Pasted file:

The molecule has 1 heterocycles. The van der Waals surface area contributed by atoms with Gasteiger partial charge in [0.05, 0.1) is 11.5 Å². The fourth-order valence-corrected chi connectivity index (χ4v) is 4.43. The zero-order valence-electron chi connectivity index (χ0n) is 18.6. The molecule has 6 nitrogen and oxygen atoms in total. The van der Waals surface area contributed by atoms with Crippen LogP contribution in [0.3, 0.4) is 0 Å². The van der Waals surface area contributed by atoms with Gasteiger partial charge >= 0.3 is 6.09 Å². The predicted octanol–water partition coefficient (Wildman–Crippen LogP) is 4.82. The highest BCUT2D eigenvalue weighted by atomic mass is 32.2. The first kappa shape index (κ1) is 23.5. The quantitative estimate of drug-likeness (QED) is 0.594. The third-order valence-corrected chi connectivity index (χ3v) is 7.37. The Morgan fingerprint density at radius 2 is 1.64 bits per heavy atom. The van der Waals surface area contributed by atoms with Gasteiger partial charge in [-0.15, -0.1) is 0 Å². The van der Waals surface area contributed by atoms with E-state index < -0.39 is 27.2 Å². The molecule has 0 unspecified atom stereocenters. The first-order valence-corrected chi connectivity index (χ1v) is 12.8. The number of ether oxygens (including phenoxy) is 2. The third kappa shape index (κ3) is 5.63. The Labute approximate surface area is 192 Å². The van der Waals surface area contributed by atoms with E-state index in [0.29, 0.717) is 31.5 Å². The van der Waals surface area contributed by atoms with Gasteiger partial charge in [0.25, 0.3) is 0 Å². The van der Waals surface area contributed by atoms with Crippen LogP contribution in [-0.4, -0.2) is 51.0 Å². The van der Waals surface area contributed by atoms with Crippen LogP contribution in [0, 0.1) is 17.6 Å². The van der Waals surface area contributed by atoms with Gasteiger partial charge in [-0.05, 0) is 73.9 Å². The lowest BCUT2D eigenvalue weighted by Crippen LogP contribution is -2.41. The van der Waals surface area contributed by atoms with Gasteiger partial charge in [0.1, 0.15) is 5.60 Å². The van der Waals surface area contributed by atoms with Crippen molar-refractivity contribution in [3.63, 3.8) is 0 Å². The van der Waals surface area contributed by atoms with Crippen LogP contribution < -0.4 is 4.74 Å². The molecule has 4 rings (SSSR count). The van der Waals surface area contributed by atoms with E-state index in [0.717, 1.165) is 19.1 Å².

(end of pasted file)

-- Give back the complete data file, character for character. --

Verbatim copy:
The molecule has 1 heterocycles. The van der Waals surface area contributed by atoms with Gasteiger partial charge in [0.05, 0.1) is 11.5 Å². The fourth-order valence-corrected chi connectivity index (χ4v) is 4.43. The zero-order valence-electron chi connectivity index (χ0n) is 18.6. The molecule has 6 nitrogen and oxygen atoms in total. The van der Waals surface area contributed by atoms with Crippen LogP contribution in [0.3, 0.4) is 0 Å². The van der Waals surface area contributed by atoms with Gasteiger partial charge >= 0.3 is 6.09 Å². The predicted octanol–water partition coefficient (Wildman–Crippen LogP) is 4.82. The highest BCUT2D eigenvalue weighted by atomic mass is 32.2. The first kappa shape index (κ1) is 23.5. The quantitative estimate of drug-likeness (QED) is 0.594. The third-order valence-corrected chi connectivity index (χ3v) is 7.37. The Morgan fingerprint density at radius 2 is 1.64 bits per heavy atom. The van der Waals surface area contributed by atoms with Gasteiger partial charge in [-0.15, -0.1) is 0 Å². The van der Waals surface area contributed by atoms with E-state index < -0.39 is 27.2 Å². The molecule has 0 unspecified atom stereocenters. The first-order valence-corrected chi connectivity index (χ1v) is 12.8. The number of ether oxygens (including phenoxy) is 2. The third kappa shape index (κ3) is 5.63. The Labute approximate surface area is 192 Å². The van der Waals surface area contributed by atoms with E-state index in [0.29, 0.717) is 31.5 Å². The van der Waals surface area contributed by atoms with Gasteiger partial charge in [0.25, 0.3) is 0 Å². The van der Waals surface area contributed by atoms with Crippen LogP contribution in [-0.4, -0.2) is 51.0 Å². The van der Waals surface area contributed by atoms with Crippen LogP contribution in [0, 0.1) is 17.6 Å². The van der Waals surface area contributed by atoms with Gasteiger partial charge in [-0.05, 0) is 73.9 Å². The lowest BCUT2D eigenvalue weighted by Crippen LogP contribution is -2.41. The van der Waals surface area contributed by atoms with Gasteiger partial charge in [0.1, 0.15) is 5.60 Å². The van der Waals surface area contributed by atoms with Crippen molar-refractivity contribution in [3.63, 3.8) is 0 Å². The van der Waals surface area contributed by atoms with Crippen LogP contribution < -0.4 is 4.74 Å². The molecule has 4 rings (SSSR count). The van der Waals surface area contributed by atoms with E-state index in [0.717, 1.165) is 19.1 Å².